As relationships between the corporate world and government evolve, how should companies get involved in politics? Toby Webb has some suggestions
How can a large company become involved, ethically, in global politics? This is probably the most fundamental question facing really large companies in the next 20 years. At least, those large companies with a commitment to ethics and sustainability.
Here are a few ideas for companies that want to engage in this most difficult of questions.
1. First, build a proper global policy and research team. Fund them and keep them, let them educate themselves, and your management team, on the issues, materiality and, possibly, solutions.
2. Develop ambitious (and defensible) positions on issues. That might be water policy or labour standards enforcement. The positions are governed first by materiality, and second by global significance for your business and your stakeholders
3. Push hard at the forums and associations where your company is a member so that they are at the top of their game, or closer to it, rather than, like an infantry unit, marching at the pace of the slowest member. If those groups can’t speed up, leave them, and/or create a leadership group.
4. Advocate systems change on easy-win issues first. Where is the low hanging fruit on which you and your fellow companies can make progress via your industry or issue body? How far can you go, and what can you expect to gain, and by when? Do you start regionally with like-minded companies? Maybe, as long as the ambition to go further exists.
5. Do not donate to political parties anywhere. Demand that your suppliers do not. You can’t stop employees donating, but make it clear that’s on their own time.
6. Take a public position that corporate political donations are wrong. But acknowledge that governments desperately need skilled help. Lobbying governments does not help build the capacity needed. Think harder. For example, BP funds the Oxford Centre for the Analysis of Resource Rich Economies. What can your company – or industry – do that helps contribute to long-lasting capacity building for better decisions?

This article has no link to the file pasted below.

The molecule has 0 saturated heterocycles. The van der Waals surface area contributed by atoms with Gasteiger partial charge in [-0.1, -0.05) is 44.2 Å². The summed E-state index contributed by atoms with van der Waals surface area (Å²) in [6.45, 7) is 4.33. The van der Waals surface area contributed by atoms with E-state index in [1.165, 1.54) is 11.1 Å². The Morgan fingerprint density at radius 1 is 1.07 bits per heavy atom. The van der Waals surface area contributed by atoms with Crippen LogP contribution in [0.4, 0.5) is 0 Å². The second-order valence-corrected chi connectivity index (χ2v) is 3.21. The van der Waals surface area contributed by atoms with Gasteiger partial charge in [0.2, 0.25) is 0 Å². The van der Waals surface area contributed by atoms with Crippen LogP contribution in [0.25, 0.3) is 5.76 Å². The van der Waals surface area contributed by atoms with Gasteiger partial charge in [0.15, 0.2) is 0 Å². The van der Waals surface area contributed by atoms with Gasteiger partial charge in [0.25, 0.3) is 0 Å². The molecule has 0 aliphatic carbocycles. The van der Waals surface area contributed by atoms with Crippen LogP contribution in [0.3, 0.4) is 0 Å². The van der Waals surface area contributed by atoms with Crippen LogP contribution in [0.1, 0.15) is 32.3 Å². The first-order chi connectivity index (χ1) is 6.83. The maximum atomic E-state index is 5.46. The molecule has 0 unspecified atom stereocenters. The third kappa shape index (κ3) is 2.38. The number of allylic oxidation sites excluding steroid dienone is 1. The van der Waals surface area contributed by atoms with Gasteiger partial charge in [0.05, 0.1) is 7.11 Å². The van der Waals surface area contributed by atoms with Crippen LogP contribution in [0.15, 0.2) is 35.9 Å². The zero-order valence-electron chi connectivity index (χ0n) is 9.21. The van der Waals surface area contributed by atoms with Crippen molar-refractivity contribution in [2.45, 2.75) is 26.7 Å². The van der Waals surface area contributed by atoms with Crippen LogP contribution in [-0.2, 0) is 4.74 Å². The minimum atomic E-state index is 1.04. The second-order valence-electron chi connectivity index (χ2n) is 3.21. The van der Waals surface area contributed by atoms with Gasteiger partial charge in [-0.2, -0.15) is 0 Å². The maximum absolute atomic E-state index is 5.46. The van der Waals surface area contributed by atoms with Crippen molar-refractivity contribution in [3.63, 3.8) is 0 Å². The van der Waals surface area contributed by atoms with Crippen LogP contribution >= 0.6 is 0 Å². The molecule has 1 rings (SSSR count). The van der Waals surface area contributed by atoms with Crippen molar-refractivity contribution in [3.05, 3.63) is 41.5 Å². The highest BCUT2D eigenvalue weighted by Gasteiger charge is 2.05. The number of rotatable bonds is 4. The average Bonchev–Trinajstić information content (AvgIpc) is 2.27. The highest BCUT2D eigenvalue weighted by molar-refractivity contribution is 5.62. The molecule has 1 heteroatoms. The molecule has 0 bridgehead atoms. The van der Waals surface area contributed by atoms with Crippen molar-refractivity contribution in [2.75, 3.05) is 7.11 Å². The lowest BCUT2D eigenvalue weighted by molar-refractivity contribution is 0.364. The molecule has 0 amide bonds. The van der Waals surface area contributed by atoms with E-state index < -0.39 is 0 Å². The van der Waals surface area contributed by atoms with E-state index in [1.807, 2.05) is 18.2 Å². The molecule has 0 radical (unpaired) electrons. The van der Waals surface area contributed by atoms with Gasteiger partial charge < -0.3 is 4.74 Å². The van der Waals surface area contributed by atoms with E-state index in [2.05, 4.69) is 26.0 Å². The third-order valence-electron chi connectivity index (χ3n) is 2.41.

7. Be transparent about dealings, financial or otherwise, with government. It may cost you a contract or two, but the long-term impacts are worth the trade-off. Not all conversations need to be on the record, though, and acknowledging when they are off the record can be tough.
8. Take criticism on the chin. Many people hate the idea of large companies having a position on anything. The argument that “there’s no such thing as business ethics, only the ethics of individual business people” still holds much sway. Having a long-term position is something that’s very new for companies, particularly given that long-term positions must be seen to withstand several changes of leadership.
9. Hire lawyers (there’s two words I thought I’d never write) to make sure you are not falling foul of anti-cartel regulations when you negotiate with peers and competitors on pre-competitive issues (supply chain basic standards, climate change, corruption etc). If that competition law is the problem, what can your policy team – and other stakeholders and companies – suggest is amended to drive progress?
10. Find existing and new progressive organisations to support, and challenge them to go further, faster. For example, the Institute for Human Rights and Business is becoming more vocal and practical (look at its work on Burma) and need long-term support.
11. Make it clear to investors that this is part of core company strategy, and educate them as to why careful, long term engagement in progressive, collaborative and multistakeholder driven systems change is vital to future success.
12. Always think collaboration. The term may have negative overtones in some cultures so rename it if you have to. Do remember that very few companies, if any, have changed much of anything on their own.
13. Institutions and social capital matter. These two areas are not well understood: how fundamental governance happens on a day-to-day basis, and how people feel about that, and their level of trust as a result. In emerging markets institutions are almost always weak. Most business-NGO partnerships do not yet aim to address the fundamental capacity, resource and design challenges of institutional development and longevity. This must change. Look at Bangladesh as an example.
There are only a handful of companies thinking part-time about these things. But many more companies will soon start to think about getting involved in politics than are today. The next question is when.
Toby Webb is founder of Ethical Corporation and Stakeholder Intelligence. He blogs at http://tobiaswebb.blogspot.co.ukcorporate governance corporate responsibility government politics strategy Toby Webb